Homer uses the Gods and Goddesses impact on Odysseus to show how redemption can be earned which is illustrated through Foster's quest theory. Circe, Zeus, Poseidon, Athena, and Helios are gods that symbolize mythological ideas, whereas in the Odyssey they symbolize lessons Odysseus needs to learn. Odysseus is a man that is judged by the gods all the time, he is on a journey to get home to his family from war. Odysseus does not always make the best decisions and it gets himself in big trouble. Circe, the goddess of sorcery, “informs him that in order to reach home he must journey to the land of the dead, Hades, and consult the blind prophet Tiresias” (Homer 699). Circe tells Odysseus the future and lets him make the decisions. When he goes to the land of the dead he must make the right choices that will help him reach his stated reason for his quest, which is to go home. Circe symbolizes the idea of Odysseus having to learn to be a better leader and make smarter decisions. He needs to show the gods he is worthy of redemption since he has angered them. Later, Odysseus must go through challenges and trials in each place Circe foretells him to go in order to learn self knowledge, gain his
The relationships between the Greek gods and mortals have always been complicated. The gods can be generous and supportive, but also harsh and destructive towards the humans. They claim to be all powerful beings with unlimited power and influence, but in truth, they are far more human than they are perceived. They meddle with human lives, not because they are wise, but because of their own selfish reasons. In Homer’s The Odyssey, gods like Athena and Poseidon interfere with humans to satisfy their own desires, showing that they are just as imperfect and flawed as the mortals that they rule over.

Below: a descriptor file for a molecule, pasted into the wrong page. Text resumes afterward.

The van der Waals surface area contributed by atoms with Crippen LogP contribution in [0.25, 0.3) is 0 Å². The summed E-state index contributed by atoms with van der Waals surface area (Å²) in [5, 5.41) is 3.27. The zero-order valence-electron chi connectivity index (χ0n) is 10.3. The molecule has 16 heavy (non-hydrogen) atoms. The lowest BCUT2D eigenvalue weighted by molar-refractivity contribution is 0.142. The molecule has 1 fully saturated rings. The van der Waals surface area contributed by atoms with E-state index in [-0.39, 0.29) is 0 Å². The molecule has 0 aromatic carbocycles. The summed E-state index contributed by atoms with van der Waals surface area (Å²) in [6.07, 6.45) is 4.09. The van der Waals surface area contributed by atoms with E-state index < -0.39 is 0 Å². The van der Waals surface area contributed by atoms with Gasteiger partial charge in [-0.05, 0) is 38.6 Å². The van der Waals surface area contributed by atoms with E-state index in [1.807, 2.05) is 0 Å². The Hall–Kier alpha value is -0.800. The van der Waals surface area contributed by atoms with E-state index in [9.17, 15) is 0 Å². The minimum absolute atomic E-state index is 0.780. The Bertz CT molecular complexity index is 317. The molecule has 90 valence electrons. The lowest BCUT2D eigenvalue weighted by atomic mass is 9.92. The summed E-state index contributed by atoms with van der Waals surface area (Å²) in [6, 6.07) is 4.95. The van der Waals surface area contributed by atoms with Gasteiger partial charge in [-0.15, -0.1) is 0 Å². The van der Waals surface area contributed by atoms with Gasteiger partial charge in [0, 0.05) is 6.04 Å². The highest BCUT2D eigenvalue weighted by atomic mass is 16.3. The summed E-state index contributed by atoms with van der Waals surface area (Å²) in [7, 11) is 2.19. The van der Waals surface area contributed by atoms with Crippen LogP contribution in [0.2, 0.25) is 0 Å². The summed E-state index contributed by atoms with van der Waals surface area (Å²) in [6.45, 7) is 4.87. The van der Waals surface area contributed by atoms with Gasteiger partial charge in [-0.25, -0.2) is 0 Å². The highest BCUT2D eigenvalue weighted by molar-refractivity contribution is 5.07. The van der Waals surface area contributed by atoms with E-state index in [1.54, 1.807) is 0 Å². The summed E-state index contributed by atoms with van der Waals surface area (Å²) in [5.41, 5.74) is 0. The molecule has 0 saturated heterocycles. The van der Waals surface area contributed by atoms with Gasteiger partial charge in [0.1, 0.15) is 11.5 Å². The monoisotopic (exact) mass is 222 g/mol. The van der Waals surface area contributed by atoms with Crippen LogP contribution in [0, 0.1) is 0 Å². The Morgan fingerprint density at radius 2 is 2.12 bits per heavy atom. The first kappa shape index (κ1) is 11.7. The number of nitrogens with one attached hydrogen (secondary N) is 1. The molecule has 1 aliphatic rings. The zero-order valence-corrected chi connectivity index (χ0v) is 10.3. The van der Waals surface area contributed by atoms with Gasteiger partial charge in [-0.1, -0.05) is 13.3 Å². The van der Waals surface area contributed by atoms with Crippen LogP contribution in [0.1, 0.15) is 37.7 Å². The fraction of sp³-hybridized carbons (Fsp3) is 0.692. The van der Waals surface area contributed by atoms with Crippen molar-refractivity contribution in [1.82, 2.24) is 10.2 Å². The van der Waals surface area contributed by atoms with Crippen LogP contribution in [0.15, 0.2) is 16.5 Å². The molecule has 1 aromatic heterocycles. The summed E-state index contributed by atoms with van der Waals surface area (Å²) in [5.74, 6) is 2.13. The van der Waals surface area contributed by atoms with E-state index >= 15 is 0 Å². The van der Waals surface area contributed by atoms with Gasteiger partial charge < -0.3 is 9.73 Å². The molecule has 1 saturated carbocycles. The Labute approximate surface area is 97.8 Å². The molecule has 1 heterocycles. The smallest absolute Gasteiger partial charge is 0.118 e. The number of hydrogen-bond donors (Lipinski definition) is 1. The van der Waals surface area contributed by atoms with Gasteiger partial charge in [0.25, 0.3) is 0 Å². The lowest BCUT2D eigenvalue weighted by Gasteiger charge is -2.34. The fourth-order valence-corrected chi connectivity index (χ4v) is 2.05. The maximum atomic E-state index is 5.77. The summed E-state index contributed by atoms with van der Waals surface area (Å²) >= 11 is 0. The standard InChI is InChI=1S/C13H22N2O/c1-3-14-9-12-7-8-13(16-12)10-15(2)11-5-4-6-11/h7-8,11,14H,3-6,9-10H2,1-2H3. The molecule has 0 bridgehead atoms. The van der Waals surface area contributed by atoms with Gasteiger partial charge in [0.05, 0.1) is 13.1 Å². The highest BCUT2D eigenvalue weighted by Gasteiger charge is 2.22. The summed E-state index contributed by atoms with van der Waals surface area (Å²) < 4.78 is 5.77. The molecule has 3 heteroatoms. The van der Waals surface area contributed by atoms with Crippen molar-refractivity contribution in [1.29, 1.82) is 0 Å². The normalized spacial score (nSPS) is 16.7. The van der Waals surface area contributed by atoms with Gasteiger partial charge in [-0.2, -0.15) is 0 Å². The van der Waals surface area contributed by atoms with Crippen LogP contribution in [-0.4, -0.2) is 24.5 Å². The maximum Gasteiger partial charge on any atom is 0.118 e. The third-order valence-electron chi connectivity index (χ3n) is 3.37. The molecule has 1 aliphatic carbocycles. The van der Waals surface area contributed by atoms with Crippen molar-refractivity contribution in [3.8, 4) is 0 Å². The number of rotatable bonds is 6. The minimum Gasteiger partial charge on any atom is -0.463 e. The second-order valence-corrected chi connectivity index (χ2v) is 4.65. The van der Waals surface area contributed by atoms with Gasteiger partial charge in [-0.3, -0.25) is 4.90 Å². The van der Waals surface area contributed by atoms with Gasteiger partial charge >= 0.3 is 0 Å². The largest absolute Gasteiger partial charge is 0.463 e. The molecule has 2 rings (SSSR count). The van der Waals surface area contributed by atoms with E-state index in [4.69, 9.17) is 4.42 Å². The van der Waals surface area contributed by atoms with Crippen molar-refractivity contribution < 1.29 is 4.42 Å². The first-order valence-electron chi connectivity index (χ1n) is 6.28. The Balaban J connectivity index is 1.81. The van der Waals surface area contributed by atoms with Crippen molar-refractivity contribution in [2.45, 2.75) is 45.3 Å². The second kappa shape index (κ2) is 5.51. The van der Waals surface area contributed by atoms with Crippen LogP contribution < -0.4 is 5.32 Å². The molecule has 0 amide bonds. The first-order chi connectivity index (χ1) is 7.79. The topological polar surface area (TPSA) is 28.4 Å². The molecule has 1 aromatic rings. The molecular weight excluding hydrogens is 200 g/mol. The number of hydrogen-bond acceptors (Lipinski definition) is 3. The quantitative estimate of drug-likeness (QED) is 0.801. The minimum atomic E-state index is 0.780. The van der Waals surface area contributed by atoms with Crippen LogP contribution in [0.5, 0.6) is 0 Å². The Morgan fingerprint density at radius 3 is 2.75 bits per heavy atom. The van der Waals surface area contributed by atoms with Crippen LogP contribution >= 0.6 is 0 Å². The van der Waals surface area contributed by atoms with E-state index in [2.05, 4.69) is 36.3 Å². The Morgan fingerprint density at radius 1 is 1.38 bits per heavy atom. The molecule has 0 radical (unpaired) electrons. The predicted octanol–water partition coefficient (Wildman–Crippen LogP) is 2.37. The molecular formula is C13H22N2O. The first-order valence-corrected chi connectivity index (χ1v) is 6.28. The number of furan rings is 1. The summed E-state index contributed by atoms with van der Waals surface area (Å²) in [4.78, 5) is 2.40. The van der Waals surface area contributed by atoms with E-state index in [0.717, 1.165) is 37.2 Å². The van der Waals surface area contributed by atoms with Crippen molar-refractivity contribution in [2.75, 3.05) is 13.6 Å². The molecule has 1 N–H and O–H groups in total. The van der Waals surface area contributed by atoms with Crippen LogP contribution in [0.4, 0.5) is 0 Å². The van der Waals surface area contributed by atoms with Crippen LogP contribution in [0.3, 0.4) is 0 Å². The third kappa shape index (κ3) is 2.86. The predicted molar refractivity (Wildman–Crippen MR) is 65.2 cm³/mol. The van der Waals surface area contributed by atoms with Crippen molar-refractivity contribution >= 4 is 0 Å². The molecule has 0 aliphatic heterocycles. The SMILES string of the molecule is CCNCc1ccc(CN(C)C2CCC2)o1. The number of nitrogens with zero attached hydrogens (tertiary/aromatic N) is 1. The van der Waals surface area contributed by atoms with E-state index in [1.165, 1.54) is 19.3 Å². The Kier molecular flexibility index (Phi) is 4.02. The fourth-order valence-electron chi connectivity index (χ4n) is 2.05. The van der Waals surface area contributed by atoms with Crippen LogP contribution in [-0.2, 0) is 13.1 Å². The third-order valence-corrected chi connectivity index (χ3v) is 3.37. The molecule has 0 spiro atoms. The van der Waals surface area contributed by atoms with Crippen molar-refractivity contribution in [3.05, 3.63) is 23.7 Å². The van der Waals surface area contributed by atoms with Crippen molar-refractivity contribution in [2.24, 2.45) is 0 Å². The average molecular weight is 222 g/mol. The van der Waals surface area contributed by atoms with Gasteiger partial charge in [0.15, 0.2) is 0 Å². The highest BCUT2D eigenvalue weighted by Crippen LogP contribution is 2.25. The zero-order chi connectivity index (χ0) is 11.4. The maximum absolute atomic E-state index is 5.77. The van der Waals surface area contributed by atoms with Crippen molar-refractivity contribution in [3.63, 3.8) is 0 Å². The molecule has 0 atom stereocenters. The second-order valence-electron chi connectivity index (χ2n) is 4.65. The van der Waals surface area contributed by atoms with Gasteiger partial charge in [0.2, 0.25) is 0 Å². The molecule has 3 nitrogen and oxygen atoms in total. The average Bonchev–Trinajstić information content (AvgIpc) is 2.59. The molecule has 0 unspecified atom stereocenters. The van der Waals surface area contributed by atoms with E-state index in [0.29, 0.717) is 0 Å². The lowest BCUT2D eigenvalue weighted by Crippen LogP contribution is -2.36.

The Odyssey is a well known epic that brings the reader through the tale of how Odysseus and his family reunited. Odysseus spent twenty years away from his son, Telemachus, and his wife, Penelope. He was away for ten years at Troy and spent the other ten years on his journey back to his native land, Ithaca. Within the epic, author Homer reveals characters of gods and goddesses throughout the poem who impacted the families journey. One importantly, was the goddess of wisdom and war, Athena.
Athena is a major character throughout the book of The Odyssey and is known as the goddess of wisdom and battle. Throughout the course of the book, it is evident that Athena has a weak spot for the main character, Odysseus. Odysseus is trying to return home after the Trojan War, as the other Greek hero’s have already done, however he faces multiple challenges a long the way. Fortunately, for Odysseus, Athena was there to guide him through a few of these troubling situations.